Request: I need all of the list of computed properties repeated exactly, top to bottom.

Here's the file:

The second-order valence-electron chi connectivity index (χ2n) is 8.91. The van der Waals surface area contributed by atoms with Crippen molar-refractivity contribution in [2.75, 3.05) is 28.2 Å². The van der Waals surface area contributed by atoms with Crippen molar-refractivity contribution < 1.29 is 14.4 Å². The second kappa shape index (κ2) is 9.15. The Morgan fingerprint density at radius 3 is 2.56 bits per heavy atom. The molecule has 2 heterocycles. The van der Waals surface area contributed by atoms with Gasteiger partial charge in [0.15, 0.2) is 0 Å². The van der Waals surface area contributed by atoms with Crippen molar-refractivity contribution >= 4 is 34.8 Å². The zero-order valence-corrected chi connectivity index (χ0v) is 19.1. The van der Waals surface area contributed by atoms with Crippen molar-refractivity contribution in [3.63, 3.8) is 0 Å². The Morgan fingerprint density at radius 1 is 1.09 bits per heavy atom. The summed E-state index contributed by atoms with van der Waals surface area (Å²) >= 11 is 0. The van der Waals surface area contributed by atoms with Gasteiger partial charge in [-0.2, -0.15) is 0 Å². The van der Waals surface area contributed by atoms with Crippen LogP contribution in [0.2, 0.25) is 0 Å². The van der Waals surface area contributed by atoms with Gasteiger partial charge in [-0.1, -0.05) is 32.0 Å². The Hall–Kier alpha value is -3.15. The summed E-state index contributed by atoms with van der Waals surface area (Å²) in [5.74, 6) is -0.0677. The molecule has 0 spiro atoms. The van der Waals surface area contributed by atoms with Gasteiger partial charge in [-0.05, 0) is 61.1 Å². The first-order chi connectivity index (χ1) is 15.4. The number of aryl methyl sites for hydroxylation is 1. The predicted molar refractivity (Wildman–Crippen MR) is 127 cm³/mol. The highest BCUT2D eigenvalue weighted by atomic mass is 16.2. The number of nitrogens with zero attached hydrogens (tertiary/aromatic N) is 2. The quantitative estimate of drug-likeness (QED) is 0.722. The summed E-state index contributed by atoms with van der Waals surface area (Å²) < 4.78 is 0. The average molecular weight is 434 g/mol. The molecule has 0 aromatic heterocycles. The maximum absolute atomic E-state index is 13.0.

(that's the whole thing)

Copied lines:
The second-order valence-electron chi connectivity index (χ2n) is 8.91. The van der Waals surface area contributed by atoms with Crippen molar-refractivity contribution in [2.75, 3.05) is 28.2 Å². The van der Waals surface area contributed by atoms with Crippen molar-refractivity contribution < 1.29 is 14.4 Å². The second kappa shape index (κ2) is 9.15. The Morgan fingerprint density at radius 3 is 2.56 bits per heavy atom. The molecule has 2 heterocycles. The van der Waals surface area contributed by atoms with Gasteiger partial charge in [0.15, 0.2) is 0 Å². The van der Waals surface area contributed by atoms with Crippen molar-refractivity contribution >= 4 is 34.8 Å². The zero-order valence-corrected chi connectivity index (χ0v) is 19.1. The van der Waals surface area contributed by atoms with Crippen molar-refractivity contribution in [3.63, 3.8) is 0 Å². The Morgan fingerprint density at radius 1 is 1.09 bits per heavy atom. The summed E-state index contributed by atoms with van der Waals surface area (Å²) >= 11 is 0. The van der Waals surface area contributed by atoms with Gasteiger partial charge in [-0.2, -0.15) is 0 Å². The van der Waals surface area contributed by atoms with Crippen LogP contribution in [0.2, 0.25) is 0 Å². The van der Waals surface area contributed by atoms with Gasteiger partial charge in [-0.1, -0.05) is 32.0 Å². The Hall–Kier alpha value is -3.15. The summed E-state index contributed by atoms with van der Waals surface area (Å²) in [5.74, 6) is -0.0677. The molecule has 0 spiro atoms. The van der Waals surface area contributed by atoms with Gasteiger partial charge in [-0.05, 0) is 61.1 Å². The first-order chi connectivity index (χ1) is 15.4. The number of aryl methyl sites for hydroxylation is 1. The predicted molar refractivity (Wildman–Crippen MR) is 127 cm³/mol. The highest BCUT2D eigenvalue weighted by atomic mass is 16.2. The number of nitrogens with zero attached hydrogens (tertiary/aromatic N) is 2. The quantitative estimate of drug-likeness (QED) is 0.722. The summed E-state index contributed by atoms with van der Waals surface area (Å²) < 4.78 is 0. The average molecular weight is 434 g/mol. The molecule has 0 aromatic heterocycles. The maximum absolute atomic E-state index is 13.0.